A few days ago the hardy residents of eastern North Slope communities experienced a combination of windy and cold conditions, leading to some sustained low wind chill values. The chart below shows recent observations from Deadhorse airport; the wind chill was sub-minus 50 °F for quite a lengthy period over the weekend, and the lowest value was -57 °F.
How unusual is this? The answer is "not particularly" for this time of year. The box-and-whisker plot below shows the monthly distribution of wind chill values from the hourly observations since 1982 in Deadhorse. The central box in each column indicates the inter-quartile range, i.e. the top and bottom of each box show the upper and lower quartile respectively for the month. The thick horizontal line in the middle of each box shows the median, and the "whiskers" above and below the boxes show the extreme values.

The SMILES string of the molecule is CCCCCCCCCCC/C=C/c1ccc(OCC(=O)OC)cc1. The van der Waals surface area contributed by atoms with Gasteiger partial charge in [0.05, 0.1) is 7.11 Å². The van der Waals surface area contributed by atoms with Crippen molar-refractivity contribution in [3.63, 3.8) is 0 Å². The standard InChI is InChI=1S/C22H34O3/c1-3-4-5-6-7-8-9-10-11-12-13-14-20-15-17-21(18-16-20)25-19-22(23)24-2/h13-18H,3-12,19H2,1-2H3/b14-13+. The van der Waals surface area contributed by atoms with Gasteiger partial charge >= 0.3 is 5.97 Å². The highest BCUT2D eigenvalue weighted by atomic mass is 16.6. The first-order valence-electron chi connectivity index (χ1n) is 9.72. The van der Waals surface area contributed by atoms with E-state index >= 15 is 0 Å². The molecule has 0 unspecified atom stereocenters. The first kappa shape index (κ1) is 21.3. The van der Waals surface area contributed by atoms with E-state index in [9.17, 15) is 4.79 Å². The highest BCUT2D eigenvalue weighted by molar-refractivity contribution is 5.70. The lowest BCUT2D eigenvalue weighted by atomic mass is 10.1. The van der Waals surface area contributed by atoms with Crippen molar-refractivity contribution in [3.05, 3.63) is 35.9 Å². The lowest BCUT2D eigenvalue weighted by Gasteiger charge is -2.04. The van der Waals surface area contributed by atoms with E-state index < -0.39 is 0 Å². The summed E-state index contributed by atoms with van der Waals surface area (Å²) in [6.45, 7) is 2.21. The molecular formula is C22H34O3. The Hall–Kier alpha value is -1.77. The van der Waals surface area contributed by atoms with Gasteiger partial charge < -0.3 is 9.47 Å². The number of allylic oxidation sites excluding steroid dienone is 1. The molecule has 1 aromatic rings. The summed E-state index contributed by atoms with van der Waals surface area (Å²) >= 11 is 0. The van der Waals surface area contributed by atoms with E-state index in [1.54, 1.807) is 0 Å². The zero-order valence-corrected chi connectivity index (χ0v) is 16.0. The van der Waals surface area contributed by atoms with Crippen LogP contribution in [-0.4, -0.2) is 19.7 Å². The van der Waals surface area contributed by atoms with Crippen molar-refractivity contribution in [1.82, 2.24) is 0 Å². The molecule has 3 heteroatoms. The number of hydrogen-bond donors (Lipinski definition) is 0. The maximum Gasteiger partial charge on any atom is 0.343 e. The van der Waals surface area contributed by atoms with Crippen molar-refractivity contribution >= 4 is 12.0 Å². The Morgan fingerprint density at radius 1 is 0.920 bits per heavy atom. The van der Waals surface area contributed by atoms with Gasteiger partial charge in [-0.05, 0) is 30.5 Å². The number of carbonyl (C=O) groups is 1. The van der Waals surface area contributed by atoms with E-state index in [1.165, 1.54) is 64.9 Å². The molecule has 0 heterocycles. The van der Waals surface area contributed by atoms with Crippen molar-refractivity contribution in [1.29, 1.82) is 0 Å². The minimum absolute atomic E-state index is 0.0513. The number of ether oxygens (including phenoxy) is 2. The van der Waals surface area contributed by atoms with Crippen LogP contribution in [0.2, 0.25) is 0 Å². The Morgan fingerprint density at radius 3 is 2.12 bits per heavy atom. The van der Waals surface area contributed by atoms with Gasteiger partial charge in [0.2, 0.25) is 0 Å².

We see that the lower quartile of wind chill values in January is -49 °F, so the wind chill is below that value 25% of the time. It is between -24 °F and -49 °F half of the time. Interestingly there is little relief from low wind chill values until April, as temperatures don't improve until then (and average wind speeds change rather little from month to month at Deadhorse).
I also looked at data from Barrow and Barter Island; the chart below shows the median wind chill from all three locations by month. Deadhorse is the chilliest of the three locations in winter, but Barrow is coolest in summer owing to the stronger marine influence.